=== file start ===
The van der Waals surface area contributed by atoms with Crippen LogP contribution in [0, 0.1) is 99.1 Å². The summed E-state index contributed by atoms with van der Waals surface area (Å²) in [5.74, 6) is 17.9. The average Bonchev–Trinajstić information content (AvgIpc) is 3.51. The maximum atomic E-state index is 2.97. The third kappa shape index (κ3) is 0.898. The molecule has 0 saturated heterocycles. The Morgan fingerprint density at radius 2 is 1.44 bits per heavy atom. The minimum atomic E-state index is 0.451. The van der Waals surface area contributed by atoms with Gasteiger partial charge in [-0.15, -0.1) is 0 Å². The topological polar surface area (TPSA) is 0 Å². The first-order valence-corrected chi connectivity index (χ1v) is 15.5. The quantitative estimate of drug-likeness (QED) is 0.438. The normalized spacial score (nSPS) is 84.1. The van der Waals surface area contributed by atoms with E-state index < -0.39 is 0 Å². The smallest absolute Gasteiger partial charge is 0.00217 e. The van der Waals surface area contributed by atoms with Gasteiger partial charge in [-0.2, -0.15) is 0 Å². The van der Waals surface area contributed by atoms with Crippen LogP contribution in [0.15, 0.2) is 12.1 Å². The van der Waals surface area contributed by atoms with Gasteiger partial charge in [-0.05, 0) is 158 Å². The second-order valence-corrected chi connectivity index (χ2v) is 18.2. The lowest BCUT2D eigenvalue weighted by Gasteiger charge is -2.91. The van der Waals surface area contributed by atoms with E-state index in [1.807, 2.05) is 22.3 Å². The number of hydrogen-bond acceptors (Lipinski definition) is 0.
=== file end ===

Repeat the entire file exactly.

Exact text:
The van der Waals surface area contributed by atoms with Crippen LogP contribution in [0, 0.1) is 99.1 Å². The summed E-state index contributed by atoms with van der Waals surface area (Å²) in [5.74, 6) is 17.9. The average Bonchev–Trinajstić information content (AvgIpc) is 3.51. The maximum atomic E-state index is 2.97. The third kappa shape index (κ3) is 0.898. The molecule has 0 saturated heterocycles. The Morgan fingerprint density at radius 2 is 1.44 bits per heavy atom. The minimum atomic E-state index is 0.451. The van der Waals surface area contributed by atoms with Gasteiger partial charge in [-0.15, -0.1) is 0 Å². The topological polar surface area (TPSA) is 0 Å². The first-order valence-corrected chi connectivity index (χ1v) is 15.5. The quantitative estimate of drug-likeness (QED) is 0.438. The normalized spacial score (nSPS) is 84.1. The van der Waals surface area contributed by atoms with E-state index < -0.39 is 0 Å². The smallest absolute Gasteiger partial charge is 0.00217 e. The van der Waals surface area contributed by atoms with Gasteiger partial charge in [-0.2, -0.15) is 0 Å². The van der Waals surface area contributed by atoms with Crippen LogP contribution in [0.15, 0.2) is 12.1 Å². The van der Waals surface area contributed by atoms with Gasteiger partial charge in [-0.05, 0) is 158 Å². The second-order valence-corrected chi connectivity index (χ2v) is 18.2. The lowest BCUT2D eigenvalue weighted by Gasteiger charge is -2.91. The van der Waals surface area contributed by atoms with E-state index in [1.807, 2.05) is 22.3 Å². The number of hydrogen-bond acceptors (Lipinski definition) is 0.